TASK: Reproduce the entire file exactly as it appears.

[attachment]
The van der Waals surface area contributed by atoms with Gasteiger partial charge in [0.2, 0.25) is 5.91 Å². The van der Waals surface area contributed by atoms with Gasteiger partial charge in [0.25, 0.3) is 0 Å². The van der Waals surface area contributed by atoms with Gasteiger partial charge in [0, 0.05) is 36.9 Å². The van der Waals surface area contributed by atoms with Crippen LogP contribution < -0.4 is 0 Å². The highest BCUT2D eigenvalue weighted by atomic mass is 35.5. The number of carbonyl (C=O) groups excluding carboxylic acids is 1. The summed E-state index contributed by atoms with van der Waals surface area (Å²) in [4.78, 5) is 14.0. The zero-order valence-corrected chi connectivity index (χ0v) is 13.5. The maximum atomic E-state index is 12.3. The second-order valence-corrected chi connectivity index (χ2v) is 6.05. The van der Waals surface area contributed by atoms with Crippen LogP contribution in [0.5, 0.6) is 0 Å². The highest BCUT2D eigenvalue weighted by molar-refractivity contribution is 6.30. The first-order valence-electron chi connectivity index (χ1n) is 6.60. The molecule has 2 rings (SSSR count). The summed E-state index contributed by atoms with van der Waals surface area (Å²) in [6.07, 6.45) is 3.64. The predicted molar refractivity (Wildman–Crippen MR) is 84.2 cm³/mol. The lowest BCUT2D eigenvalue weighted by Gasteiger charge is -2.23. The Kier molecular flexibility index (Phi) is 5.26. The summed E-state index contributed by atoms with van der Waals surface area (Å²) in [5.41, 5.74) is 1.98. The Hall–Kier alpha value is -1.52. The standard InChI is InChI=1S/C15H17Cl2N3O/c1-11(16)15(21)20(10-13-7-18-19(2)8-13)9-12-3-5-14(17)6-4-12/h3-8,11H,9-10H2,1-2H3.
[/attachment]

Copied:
The van der Waals surface area contributed by atoms with Gasteiger partial charge in [0.2, 0.25) is 5.91 Å². The van der Waals surface area contributed by atoms with Gasteiger partial charge in [0.25, 0.3) is 0 Å². The van der Waals surface area contributed by atoms with Gasteiger partial charge in [0, 0.05) is 36.9 Å². The van der Waals surface area contributed by atoms with Crippen LogP contribution < -0.4 is 0 Å². The highest BCUT2D eigenvalue weighted by atomic mass is 35.5. The number of carbonyl (C=O) groups excluding carboxylic acids is 1. The summed E-state index contributed by atoms with van der Waals surface area (Å²) in [4.78, 5) is 14.0. The zero-order valence-corrected chi connectivity index (χ0v) is 13.5. The maximum atomic E-state index is 12.3. The second-order valence-corrected chi connectivity index (χ2v) is 6.05. The van der Waals surface area contributed by atoms with Crippen LogP contribution in [0.5, 0.6) is 0 Å². The highest BCUT2D eigenvalue weighted by molar-refractivity contribution is 6.30. The first-order valence-electron chi connectivity index (χ1n) is 6.60. The molecule has 2 rings (SSSR count). The summed E-state index contributed by atoms with van der Waals surface area (Å²) in [6.07, 6.45) is 3.64. The predicted molar refractivity (Wildman–Crippen MR) is 84.2 cm³/mol. The lowest BCUT2D eigenvalue weighted by Gasteiger charge is -2.23. The Kier molecular flexibility index (Phi) is 5.26. The summed E-state index contributed by atoms with van der Waals surface area (Å²) in [5.41, 5.74) is 1.98. The Hall–Kier alpha value is -1.52. The standard InChI is InChI=1S/C15H17Cl2N3O/c1-11(16)15(21)20(10-13-7-18-19(2)8-13)9-12-3-5-14(17)6-4-12/h3-8,11H,9-10H2,1-2H3.